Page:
Marriage, however, is a unique status even apart from religious concerns, which I’ll address later. Marriage licenses exist as government recognition of the unique procreative potential of heterosexual relationships. The government takes a special interest in that potential for good reason — because a failure of the procreators to act as proper guardians forces the government to build safety-net systems for children whose parents either cannot or will not provide for them. Marriage provides a structure for assigning responsibility for children potentially produced by heterosexual relations. Put simply, it fixes responsibility for paternity on the husband, regardless of who may have fathered the children during a marriage — a fact that more than a few cuckolded husbands have discovered during divorce settlements. That structure ensures that the state can enforce responsibility for the care of its most vulnerable citizens, even to the extent of criminal prosecution for neglect.
Frum argues that we should be more focused on the crisis in heterosexual marriage rather than the legalizing of same-sex marriage:
But while straight young Americans support marriage for gays, increasingly they opt against marriage for themselves. Nearly half of American children, 48%, are now born to unmarried women. Among women without college degrees, and of all races, unwed motherhood has become the norm.
This is the crisis of the American family. Whether same-sex marriage proceeds fast or slow, whether it extends to all 50 states or stops with the current nine plus the District of Columbia, the crisis will be the same.
Again, I don’t necessarily disagree, but the two are related:
In Western societies, including the U.S., marriage has always been a forward-looking institution aimed at protecting and nurturing the next generation of children, not a love license for the adults of the present.
We are turning a fundamental building block that focused on the next generation into a status symbol for adults in the present. Furthermore, we’ve spent the last several decades eliminating the social and economic benefits of heterosexual marriage and undermined the value of intact nuclear families, through both government policies (especially in safety-net programs and no-fault divorce) and popular culture. Should we be surprised that younger adults see less value in government-issued love licenses that look less attractive and provide more disincentives than incentives as time passes?
Furthermore, there is certainly a religious argument to be made for the traditional marriage definition, but we live in a pluralistic society where those doctrines aren’t determinative. However, a shift in the state’s definition of marriage will almost certainly result not in more tolerance, but in active persecution of religious organizations that won’t support a definition that includes same-sex couples:
For example, a baker in Oregon faces potential criminal charges for refusing to provide a wedding cake for a same-sex couple because of his religious beliefs. What happens when churches refuse to perform such ceremonies for the same reason?
Most people scoff at this question, but religions have partnered with the state on marriages in a way that bakers have not. Priests, ministers, rabbis, and imams act in place of the state when officiating at wedding ceremonies, and states that legalize same-sex marriage are eventually going to be forced by lawsuits to address that partnership, probably sooner rather than later. In similar partnerships, that has resulted in pushing churches out of business.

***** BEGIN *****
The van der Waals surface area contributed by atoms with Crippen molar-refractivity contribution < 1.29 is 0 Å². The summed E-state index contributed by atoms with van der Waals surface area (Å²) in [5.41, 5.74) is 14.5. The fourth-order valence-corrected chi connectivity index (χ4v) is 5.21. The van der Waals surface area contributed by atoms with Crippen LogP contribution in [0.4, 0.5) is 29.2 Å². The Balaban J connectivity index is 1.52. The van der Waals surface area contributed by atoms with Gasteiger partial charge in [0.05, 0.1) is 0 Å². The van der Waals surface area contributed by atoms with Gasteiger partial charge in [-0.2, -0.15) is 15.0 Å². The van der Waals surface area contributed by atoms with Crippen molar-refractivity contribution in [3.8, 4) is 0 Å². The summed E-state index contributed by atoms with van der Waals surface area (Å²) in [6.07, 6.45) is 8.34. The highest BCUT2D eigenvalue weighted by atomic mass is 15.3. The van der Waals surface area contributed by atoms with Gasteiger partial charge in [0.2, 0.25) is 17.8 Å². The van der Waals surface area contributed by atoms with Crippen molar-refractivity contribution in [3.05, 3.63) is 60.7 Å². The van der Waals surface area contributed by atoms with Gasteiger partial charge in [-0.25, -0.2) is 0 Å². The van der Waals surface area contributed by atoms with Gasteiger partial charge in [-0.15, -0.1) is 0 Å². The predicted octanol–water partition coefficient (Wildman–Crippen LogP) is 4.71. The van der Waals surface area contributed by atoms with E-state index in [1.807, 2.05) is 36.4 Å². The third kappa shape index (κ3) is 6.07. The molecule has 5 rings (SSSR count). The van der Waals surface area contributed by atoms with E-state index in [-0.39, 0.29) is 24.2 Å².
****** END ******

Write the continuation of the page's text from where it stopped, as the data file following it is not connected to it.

Massachusetts demanded that Catholic adoption agencies, which handle private adoption in an arrangement that is less of a stand-in for government than in officiating at weddings, to place children with same-sex couples. The Boston diocese opted to drop its adoption services rather than fight the state in court. Most recently, the federal government imposed a requirement on religious organizations and individual business owners to provide and/or facilitate free birth control and sterilization services even though it conflicts with their beliefs and doctrine. Part of the argument put forward in favor of this policy is that these religious organizations — especially Catholic health care providers — partner with the government to deliver those services, and therefore have no right to stand on religious-liberty grounds. It’s not difficult to see the writing on the wall when it comes to the ability of churches to perform a core sacrament in any meaningful sense once the government changes the definition of marriage.
And again from Lowry:
By seeking a shortcut in the courts, supporters of gay marriage want to end debate through judicial fiat. In an amicus brief in the case, the Becket Fund for Religious Liberty points out the consequences if traditional marriage is deemed irrational. Religious people and groups objecting to same-sex marriage will “face a wave of private civil litigation under anti-discrimination laws never intended for that purpose,” and they will be “penalized by state and local governments.”
In other words, supporters of the exotic-sounding practice of “opposite-sex marriage” will be marginalized forevermore.
Under these circumstances, with the state shirking its interest in protecting the next generation by limiting specific recognition to relationships with at least the theoretical potential for procreation, we should demand that government get out of the marriage business altogether. I’d prefer we stick to the traditional definition, or at least to the democratic processes that should be used to determine government policy, but I’m pessimistic that this Supreme Court will provide that outcome.